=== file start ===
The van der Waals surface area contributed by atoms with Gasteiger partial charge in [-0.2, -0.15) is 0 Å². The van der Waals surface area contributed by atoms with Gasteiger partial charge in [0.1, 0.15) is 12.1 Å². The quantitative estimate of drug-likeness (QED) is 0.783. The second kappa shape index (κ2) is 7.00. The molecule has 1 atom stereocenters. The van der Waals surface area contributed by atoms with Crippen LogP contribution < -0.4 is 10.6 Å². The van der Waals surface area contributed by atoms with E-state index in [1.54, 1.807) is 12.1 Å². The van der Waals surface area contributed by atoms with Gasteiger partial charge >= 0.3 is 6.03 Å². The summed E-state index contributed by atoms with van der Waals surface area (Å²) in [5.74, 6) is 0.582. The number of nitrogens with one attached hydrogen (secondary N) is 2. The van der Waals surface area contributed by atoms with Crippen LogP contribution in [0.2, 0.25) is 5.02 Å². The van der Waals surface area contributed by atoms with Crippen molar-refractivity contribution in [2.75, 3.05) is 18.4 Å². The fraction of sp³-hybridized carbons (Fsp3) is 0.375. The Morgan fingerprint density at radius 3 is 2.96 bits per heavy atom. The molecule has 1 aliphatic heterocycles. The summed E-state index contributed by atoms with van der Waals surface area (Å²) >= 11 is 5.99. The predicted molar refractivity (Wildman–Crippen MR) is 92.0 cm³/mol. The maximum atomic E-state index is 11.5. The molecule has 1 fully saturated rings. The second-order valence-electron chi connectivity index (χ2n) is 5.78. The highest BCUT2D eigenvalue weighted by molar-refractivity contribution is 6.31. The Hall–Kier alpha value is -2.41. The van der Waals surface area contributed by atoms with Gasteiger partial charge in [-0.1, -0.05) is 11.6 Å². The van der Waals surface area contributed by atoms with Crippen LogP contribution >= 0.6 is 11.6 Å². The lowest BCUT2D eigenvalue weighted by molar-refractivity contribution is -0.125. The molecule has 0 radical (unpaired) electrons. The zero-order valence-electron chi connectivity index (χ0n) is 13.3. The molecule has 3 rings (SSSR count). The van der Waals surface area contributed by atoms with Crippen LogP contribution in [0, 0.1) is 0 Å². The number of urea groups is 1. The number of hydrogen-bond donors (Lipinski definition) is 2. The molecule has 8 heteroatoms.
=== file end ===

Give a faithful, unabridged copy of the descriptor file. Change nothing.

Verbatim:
The van der Waals surface area contributed by atoms with Gasteiger partial charge in [-0.2, -0.15) is 0 Å². The van der Waals surface area contributed by atoms with Gasteiger partial charge in [0.1, 0.15) is 12.1 Å². The quantitative estimate of drug-likeness (QED) is 0.783. The second kappa shape index (κ2) is 7.00. The molecule has 1 atom stereocenters. The van der Waals surface area contributed by atoms with Crippen LogP contribution < -0.4 is 10.6 Å². The van der Waals surface area contributed by atoms with E-state index in [1.54, 1.807) is 12.1 Å². The van der Waals surface area contributed by atoms with Gasteiger partial charge >= 0.3 is 6.03 Å². The summed E-state index contributed by atoms with van der Waals surface area (Å²) in [5.74, 6) is 0.582. The number of nitrogens with one attached hydrogen (secondary N) is 2. The van der Waals surface area contributed by atoms with Crippen LogP contribution in [0.2, 0.25) is 5.02 Å². The van der Waals surface area contributed by atoms with Crippen molar-refractivity contribution in [2.75, 3.05) is 18.4 Å². The fraction of sp³-hybridized carbons (Fsp3) is 0.375. The Morgan fingerprint density at radius 3 is 2.96 bits per heavy atom. The molecule has 1 aliphatic heterocycles. The summed E-state index contributed by atoms with van der Waals surface area (Å²) >= 11 is 5.99. The predicted molar refractivity (Wildman–Crippen MR) is 92.0 cm³/mol. The maximum atomic E-state index is 11.5. The molecule has 1 fully saturated rings. The second-order valence-electron chi connectivity index (χ2n) is 5.78. The highest BCUT2D eigenvalue weighted by molar-refractivity contribution is 6.31. The Hall–Kier alpha value is -2.41. The van der Waals surface area contributed by atoms with Gasteiger partial charge in [-0.1, -0.05) is 11.6 Å². The van der Waals surface area contributed by atoms with Crippen LogP contribution >= 0.6 is 11.6 Å². The lowest BCUT2D eigenvalue weighted by molar-refractivity contribution is -0.125. The molecule has 0 radical (unpaired) electrons. The zero-order valence-electron chi connectivity index (χ0n) is 13.3. The molecule has 3 rings (SSSR count). The van der Waals surface area contributed by atoms with Crippen LogP contribution in [0, 0.1) is 0 Å². The number of urea groups is 1. The number of hydrogen-bond donors (Lipinski definition) is 2. The molecule has 8 heteroatoms.